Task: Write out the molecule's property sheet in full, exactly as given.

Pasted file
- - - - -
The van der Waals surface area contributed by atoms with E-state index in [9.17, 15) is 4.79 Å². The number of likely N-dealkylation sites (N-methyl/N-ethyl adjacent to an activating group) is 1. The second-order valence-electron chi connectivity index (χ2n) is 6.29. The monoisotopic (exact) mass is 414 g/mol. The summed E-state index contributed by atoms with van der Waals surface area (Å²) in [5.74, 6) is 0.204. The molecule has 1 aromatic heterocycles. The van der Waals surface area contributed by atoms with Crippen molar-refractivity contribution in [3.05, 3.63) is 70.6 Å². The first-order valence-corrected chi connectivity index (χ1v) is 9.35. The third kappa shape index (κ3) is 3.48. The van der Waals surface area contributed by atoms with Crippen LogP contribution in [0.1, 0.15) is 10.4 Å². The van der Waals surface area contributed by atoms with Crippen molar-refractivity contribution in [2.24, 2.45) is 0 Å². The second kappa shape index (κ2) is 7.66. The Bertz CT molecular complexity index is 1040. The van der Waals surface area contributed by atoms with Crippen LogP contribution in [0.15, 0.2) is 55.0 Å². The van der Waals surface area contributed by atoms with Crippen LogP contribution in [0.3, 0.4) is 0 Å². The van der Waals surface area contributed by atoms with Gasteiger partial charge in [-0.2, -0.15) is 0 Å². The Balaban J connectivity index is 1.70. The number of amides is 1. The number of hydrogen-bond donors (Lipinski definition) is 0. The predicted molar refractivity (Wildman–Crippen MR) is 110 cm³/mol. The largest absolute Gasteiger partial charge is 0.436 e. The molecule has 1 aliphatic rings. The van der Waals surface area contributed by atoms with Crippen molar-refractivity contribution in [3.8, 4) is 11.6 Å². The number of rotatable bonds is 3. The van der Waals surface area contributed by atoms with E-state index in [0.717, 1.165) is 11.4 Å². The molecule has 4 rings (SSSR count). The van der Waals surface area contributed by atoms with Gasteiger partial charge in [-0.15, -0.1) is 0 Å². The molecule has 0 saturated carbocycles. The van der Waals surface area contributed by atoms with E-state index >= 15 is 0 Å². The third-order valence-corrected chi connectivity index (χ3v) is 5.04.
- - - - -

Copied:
The van der Waals surface area contributed by atoms with E-state index in [9.17, 15) is 4.79 Å². The number of likely N-dealkylation sites (N-methyl/N-ethyl adjacent to an activating group) is 1. The second-order valence-electron chi connectivity index (χ2n) is 6.29. The monoisotopic (exact) mass is 414 g/mol. The summed E-state index contributed by atoms with van der Waals surface area (Å²) in [5.74, 6) is 0.204. The molecule has 1 aromatic heterocycles. The van der Waals surface area contributed by atoms with Crippen molar-refractivity contribution in [3.05, 3.63) is 70.6 Å². The first-order valence-corrected chi connectivity index (χ1v) is 9.35. The third kappa shape index (κ3) is 3.48. The van der Waals surface area contributed by atoms with Crippen LogP contribution in [0.1, 0.15) is 10.4 Å². The van der Waals surface area contributed by atoms with Crippen molar-refractivity contribution in [2.24, 2.45) is 0 Å². The second kappa shape index (κ2) is 7.66. The Bertz CT molecular complexity index is 1040. The van der Waals surface area contributed by atoms with Crippen LogP contribution in [0.15, 0.2) is 55.0 Å². The van der Waals surface area contributed by atoms with Crippen LogP contribution in [0.3, 0.4) is 0 Å². The van der Waals surface area contributed by atoms with Gasteiger partial charge in [-0.2, -0.15) is 0 Å². The Balaban J connectivity index is 1.70. The number of amides is 1. The number of hydrogen-bond donors (Lipinski definition) is 0. The predicted molar refractivity (Wildman–Crippen MR) is 110 cm³/mol. The largest absolute Gasteiger partial charge is 0.436 e. The molecule has 1 aliphatic rings. The van der Waals surface area contributed by atoms with Crippen molar-refractivity contribution in [3.8, 4) is 11.6 Å². The number of rotatable bonds is 3. The van der Waals surface area contributed by atoms with E-state index in [0.717, 1.165) is 11.4 Å². The molecule has 4 rings (SSSR count). The van der Waals surface area contributed by atoms with Gasteiger partial charge in [-0.15, -0.1) is 0 Å². The molecule has 0 saturated carbocycles. The van der Waals surface area contributed by atoms with E-state index >= 15 is 0 Å². The third-order valence-corrected chi connectivity index (χ3v) is 5.04.